control of the u.s. commander. it doesn't mean you've given up authority. you could recall those forces and higher levels of control continue to exist. you mention the national guard. when we deploy national guard forces to other states, which is a similar parallel, i've done this this year alone from wisconsin to both north dakota for the floods and kentucky for the ice storm, i give tactical control those guardsmen who, in fact, become state assets for the states to which we deploy them. and i certainly reserve the right or governor doyle reserves the right to recall them if needed. but i think from a unity of command, unity of effort point of view, the best thing to do unless and until the federal government needs to take command for the emergency being so drastic, so severe in which case we'd all get behind the president, i think the best thing is to stick with both state and federal guidance which is lowest level up and from that perspective we wouldn't be talking -- probably wouldn't be talking lots of federal troops. we'd be talking about a company of engineers, or a small capabi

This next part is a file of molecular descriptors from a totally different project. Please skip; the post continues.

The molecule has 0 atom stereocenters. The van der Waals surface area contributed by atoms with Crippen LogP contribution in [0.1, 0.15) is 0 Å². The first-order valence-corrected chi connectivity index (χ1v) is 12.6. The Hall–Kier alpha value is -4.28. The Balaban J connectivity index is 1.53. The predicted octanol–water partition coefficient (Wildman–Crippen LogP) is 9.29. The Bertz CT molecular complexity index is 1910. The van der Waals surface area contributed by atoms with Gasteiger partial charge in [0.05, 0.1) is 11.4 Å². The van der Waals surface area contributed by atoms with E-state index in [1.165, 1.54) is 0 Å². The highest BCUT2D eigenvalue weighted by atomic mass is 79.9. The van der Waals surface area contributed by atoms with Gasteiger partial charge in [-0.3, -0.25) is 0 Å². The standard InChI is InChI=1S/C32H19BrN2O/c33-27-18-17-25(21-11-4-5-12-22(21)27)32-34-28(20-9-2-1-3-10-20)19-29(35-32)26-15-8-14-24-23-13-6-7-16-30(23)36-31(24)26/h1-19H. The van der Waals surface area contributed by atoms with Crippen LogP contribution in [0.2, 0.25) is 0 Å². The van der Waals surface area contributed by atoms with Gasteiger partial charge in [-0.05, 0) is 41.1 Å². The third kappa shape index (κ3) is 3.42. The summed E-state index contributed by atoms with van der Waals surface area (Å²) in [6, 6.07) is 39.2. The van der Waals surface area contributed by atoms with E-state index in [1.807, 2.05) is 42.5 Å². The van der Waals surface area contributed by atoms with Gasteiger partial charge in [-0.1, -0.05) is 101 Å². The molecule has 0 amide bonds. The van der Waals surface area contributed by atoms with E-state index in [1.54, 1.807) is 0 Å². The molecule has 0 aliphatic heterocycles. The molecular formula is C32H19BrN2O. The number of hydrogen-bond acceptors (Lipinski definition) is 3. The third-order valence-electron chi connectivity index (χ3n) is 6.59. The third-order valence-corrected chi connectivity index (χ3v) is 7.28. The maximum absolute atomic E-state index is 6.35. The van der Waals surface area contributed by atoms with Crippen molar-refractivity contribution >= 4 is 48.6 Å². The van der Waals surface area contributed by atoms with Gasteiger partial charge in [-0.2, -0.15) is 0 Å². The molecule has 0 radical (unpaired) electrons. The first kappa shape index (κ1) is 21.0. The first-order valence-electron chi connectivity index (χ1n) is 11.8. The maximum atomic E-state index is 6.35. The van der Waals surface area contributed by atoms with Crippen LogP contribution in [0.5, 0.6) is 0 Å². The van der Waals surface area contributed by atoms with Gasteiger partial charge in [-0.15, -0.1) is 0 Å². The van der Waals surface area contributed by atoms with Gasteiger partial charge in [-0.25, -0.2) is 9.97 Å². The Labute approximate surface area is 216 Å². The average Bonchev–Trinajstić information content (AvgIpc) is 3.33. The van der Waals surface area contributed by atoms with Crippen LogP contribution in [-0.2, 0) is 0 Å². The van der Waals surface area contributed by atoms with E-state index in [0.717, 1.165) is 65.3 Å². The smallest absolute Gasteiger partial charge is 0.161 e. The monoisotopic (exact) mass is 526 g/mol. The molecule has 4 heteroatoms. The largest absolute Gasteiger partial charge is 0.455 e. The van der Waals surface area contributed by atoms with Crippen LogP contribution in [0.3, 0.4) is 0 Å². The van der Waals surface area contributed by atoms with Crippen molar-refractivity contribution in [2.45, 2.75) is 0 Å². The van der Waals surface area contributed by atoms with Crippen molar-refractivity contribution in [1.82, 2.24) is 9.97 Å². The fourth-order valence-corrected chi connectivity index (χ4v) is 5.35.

injuries are the results of another person's negligence. i don't think any of us want to prevent people from receiving fair compensation. you have expressed yourself that way as well. it seems to me the nba has verified by the wrinkled decision, provides device manufacturers, some level of protection from litigation, many avenues remain open. >> that is correct. >> under current law patient can sue a manufacturer if the device fails. >> it is a very complex issue as to exactly where product liability would be cut off and would not. if the manufacturer follow the requirements of fda laid down in the p.m. a approval, which is very specific, they said exactly how the device will be made and how it will be labeled. if those are followed, there could be no liability. if they fail to follow them, you are correct, there could be. >> if there is a manufacturing defect, what about that? >> that would mean, if you are saying there is failure to follow the fda requirement, that kind of the fact, yes. but there is one thing we have to understand, drugs have problems, they don't act perfectly, and a